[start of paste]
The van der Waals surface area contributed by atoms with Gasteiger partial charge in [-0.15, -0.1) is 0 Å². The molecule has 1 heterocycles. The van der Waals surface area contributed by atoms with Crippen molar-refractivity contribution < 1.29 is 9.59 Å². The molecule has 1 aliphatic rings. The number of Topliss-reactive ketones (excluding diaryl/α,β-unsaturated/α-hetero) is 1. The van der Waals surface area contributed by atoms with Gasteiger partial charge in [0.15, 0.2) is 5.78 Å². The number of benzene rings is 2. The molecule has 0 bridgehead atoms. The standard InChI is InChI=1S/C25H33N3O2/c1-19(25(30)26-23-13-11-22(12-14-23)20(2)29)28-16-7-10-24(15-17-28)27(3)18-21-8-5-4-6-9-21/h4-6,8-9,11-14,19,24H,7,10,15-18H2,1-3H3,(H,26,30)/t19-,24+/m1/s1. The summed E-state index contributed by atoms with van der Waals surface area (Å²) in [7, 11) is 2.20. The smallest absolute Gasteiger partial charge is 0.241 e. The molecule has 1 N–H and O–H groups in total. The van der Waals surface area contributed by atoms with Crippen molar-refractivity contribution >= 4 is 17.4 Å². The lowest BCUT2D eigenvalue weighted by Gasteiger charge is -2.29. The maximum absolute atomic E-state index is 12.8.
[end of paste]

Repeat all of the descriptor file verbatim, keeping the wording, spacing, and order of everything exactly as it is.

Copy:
The van der Waals surface area contributed by atoms with Gasteiger partial charge in [-0.15, -0.1) is 0 Å². The molecule has 1 heterocycles. The van der Waals surface area contributed by atoms with Crippen molar-refractivity contribution < 1.29 is 9.59 Å². The molecule has 1 aliphatic rings. The number of Topliss-reactive ketones (excluding diaryl/α,β-unsaturated/α-hetero) is 1. The van der Waals surface area contributed by atoms with Gasteiger partial charge in [0.15, 0.2) is 5.78 Å². The number of benzene rings is 2. The molecule has 0 bridgehead atoms. The standard InChI is InChI=1S/C25H33N3O2/c1-19(25(30)26-23-13-11-22(12-14-23)20(2)29)28-16-7-10-24(15-17-28)27(3)18-21-8-5-4-6-9-21/h4-6,8-9,11-14,19,24H,7,10,15-18H2,1-3H3,(H,26,30)/t19-,24+/m1/s1. The summed E-state index contributed by atoms with van der Waals surface area (Å²) in [7, 11) is 2.20. The smallest absolute Gasteiger partial charge is 0.241 e. The molecule has 1 N–H and O–H groups in total. The van der Waals surface area contributed by atoms with Crippen molar-refractivity contribution >= 4 is 17.4 Å². The lowest BCUT2D eigenvalue weighted by Gasteiger charge is -2.29. The maximum absolute atomic E-state index is 12.8.